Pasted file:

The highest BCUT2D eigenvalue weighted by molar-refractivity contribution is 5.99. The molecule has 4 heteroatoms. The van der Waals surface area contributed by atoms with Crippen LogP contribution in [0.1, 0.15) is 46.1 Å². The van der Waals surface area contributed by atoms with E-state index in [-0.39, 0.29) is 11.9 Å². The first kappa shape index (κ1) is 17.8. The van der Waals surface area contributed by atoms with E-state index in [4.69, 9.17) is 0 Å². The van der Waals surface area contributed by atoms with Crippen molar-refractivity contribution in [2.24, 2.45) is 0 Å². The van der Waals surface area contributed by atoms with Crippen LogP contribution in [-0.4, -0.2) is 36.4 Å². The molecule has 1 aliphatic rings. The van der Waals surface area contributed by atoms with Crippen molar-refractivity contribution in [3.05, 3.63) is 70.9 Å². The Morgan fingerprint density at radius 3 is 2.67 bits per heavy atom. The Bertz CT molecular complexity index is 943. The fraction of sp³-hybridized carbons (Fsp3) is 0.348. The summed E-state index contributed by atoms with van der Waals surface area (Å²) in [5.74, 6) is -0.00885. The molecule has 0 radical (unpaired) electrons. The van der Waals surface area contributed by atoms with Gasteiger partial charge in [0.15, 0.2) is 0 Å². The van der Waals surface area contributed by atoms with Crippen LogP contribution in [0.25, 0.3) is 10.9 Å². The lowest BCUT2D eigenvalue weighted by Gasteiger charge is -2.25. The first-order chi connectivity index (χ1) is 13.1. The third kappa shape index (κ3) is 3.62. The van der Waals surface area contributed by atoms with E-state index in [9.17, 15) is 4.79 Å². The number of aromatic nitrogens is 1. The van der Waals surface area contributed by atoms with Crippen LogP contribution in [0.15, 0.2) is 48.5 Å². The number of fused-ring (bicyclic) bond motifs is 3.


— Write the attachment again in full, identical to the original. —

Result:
The highest BCUT2D eigenvalue weighted by molar-refractivity contribution is 5.99. The molecule has 4 heteroatoms. The van der Waals surface area contributed by atoms with Crippen LogP contribution in [0.1, 0.15) is 46.1 Å². The van der Waals surface area contributed by atoms with E-state index in [-0.39, 0.29) is 11.9 Å². The first kappa shape index (κ1) is 17.8. The van der Waals surface area contributed by atoms with E-state index in [4.69, 9.17) is 0 Å². The van der Waals surface area contributed by atoms with Crippen molar-refractivity contribution in [2.24, 2.45) is 0 Å². The van der Waals surface area contributed by atoms with Crippen LogP contribution in [-0.4, -0.2) is 36.4 Å². The molecule has 1 aliphatic rings. The van der Waals surface area contributed by atoms with Crippen molar-refractivity contribution in [3.05, 3.63) is 70.9 Å². The Morgan fingerprint density at radius 3 is 2.67 bits per heavy atom. The Bertz CT molecular complexity index is 943. The fraction of sp³-hybridized carbons (Fsp3) is 0.348. The summed E-state index contributed by atoms with van der Waals surface area (Å²) in [5.74, 6) is -0.00885. The molecule has 0 radical (unpaired) electrons. The van der Waals surface area contributed by atoms with Gasteiger partial charge in [0.15, 0.2) is 0 Å². The van der Waals surface area contributed by atoms with Crippen LogP contribution in [0.25, 0.3) is 10.9 Å². The lowest BCUT2D eigenvalue weighted by Gasteiger charge is -2.25. The first-order chi connectivity index (χ1) is 13.1. The third kappa shape index (κ3) is 3.62. The van der Waals surface area contributed by atoms with E-state index in [9.17, 15) is 4.79 Å². The number of aromatic nitrogens is 1. The van der Waals surface area contributed by atoms with Crippen LogP contribution in [0.15, 0.2) is 48.5 Å². The number of fused-ring (bicyclic) bond motifs is 3.